What is Nitrate and Nitrite Element Definition

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What is Nitrate and Nitrite Element Definition

Nitrate is one of the major anions in natural waters, but concentrations can be greatly elevated due to leaching of nitrogen from farm fertilizer or from feed lots or from septic tanks. The mean concentration of nitrate nitrogen (NO3-N, nitrate measured as nitrogen in testing) in a typical surface water supply would be around 0.2 to 2 mg/L; however, individual wells can have significantly higher concentrations. Adult daily dietary nitrate intake is approximately 20 mg, mostly from vegetables, like lettuce, celery, beets, and spinach (National Academy of Sciences Committee on Nitrite and Alternative Curing Agents in Food, 1981).

Nitrite does not typically occur in natural waters at significant levels, except under reducing conditions. It can also occur if water with sufficient ammonia is treated with permanganate. Sodium nitrite is widely used for cured meats, pickling, and beer. Rarely, buildings have been contaminated by faulty cross connections or procedures during boiler cleaning with nitrous acid. Nitrite, or nitrate converted to nitrite in the body, causes two chemical reactions that can cause adverse health effects: induction of methemoglobinemia, especially in infants under one year of age, and the potential formation of carcinogenic nitrosamides and nitrosamines. Methemoglobin, normally present at 1 to 3 percent in the blood, is the oxidized form of hemoglobin and cannot act as an oxygen carrier in the blood. Certain substances, such as nitrite ion, act as oxidizers. Nitrite is formed by reaction of nitrate with saliva, but in infants under one year of age the relatively alkaline conditions in the stomach allow bacteria there to form nitrite. Up to 100 percent of nitrate is reduced to nitrite in infants, compared with 10 percent in adults and children over one year of age.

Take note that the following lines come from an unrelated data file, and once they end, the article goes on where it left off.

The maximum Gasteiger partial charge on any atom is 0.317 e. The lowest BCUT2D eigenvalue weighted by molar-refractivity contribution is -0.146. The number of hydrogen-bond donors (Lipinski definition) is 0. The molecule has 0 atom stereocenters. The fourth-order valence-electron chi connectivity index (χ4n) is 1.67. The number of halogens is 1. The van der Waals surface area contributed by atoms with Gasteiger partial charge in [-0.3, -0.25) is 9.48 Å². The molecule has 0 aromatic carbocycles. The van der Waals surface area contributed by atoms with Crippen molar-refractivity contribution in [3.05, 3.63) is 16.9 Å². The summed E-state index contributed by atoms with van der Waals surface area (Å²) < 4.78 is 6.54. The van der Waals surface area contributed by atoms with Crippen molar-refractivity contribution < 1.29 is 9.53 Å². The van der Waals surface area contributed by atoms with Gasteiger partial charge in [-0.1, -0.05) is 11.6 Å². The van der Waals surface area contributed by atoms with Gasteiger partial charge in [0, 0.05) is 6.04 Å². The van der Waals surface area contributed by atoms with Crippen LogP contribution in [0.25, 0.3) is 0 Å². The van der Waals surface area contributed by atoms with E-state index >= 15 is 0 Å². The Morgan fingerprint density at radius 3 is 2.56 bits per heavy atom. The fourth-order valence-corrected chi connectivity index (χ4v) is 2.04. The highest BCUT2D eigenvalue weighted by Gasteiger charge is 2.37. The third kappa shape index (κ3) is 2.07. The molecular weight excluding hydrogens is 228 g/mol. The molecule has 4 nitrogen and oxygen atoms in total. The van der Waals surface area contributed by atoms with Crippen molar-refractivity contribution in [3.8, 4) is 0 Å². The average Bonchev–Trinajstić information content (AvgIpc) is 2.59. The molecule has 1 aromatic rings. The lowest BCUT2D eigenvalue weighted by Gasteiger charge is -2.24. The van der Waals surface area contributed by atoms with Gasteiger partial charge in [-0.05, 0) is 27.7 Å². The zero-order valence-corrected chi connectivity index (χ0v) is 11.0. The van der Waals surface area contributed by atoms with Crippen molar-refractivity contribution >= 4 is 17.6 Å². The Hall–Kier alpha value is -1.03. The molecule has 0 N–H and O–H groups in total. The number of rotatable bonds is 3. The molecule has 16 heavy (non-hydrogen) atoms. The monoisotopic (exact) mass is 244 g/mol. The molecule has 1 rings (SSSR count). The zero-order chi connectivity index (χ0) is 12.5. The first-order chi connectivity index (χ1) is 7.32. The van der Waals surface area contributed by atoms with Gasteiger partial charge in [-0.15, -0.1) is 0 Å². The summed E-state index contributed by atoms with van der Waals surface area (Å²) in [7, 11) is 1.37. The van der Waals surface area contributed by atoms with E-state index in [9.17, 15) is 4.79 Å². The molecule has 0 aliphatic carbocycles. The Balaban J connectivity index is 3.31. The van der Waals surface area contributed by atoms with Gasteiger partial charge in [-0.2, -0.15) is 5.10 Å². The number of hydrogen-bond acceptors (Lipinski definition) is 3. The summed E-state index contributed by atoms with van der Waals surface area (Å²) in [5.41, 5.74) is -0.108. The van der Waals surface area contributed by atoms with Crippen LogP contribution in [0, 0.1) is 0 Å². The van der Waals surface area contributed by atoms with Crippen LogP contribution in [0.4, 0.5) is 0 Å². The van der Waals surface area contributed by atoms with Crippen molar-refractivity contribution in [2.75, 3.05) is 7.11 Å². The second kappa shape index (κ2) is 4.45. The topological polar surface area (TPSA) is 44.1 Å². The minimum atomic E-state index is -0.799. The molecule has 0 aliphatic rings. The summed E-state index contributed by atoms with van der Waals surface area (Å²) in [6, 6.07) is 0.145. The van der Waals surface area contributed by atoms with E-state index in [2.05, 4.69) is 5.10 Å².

Furthermore, infants do not have the same capability as adults to reconvert methemoglobin back to hemoglobin. When the concentration of methemoglobin reaches 5 to 10 percent, the symptoms can include lethargy, shortness of breath, and a bluish skin color. Anoxia and death can occur at high concentrations of nitrites or nitrates. Carcinogenic nitrosamines and nitrosamides are formed when nitrate or nitrite are administered with nitrosatable amines, such as the amino acids in proteins. However, epidemiological studies, primarily on gastric cancer, have not yielded consistent results . The carcinogenicity of nitrate and nitrite is currently under review. The data on the role of nitrates in developmental effects, such as birth defects, are regarded as being inconclusive. Several epidemiologic case-control studies found an increased risk of developmental brain defects, but more studies are needed. If there is an association, maternal methemoglobinemia might be the critical risk factor. The MCLGs and MCLs are 10 mg/L for nitrate measured as nitrogen (or 45 mg/L nitrate) and 1 mg/L for nitrite measured as nitrogen. In addition, the MCL for total nitrate-N and nitrite-N is 10 mg/L.

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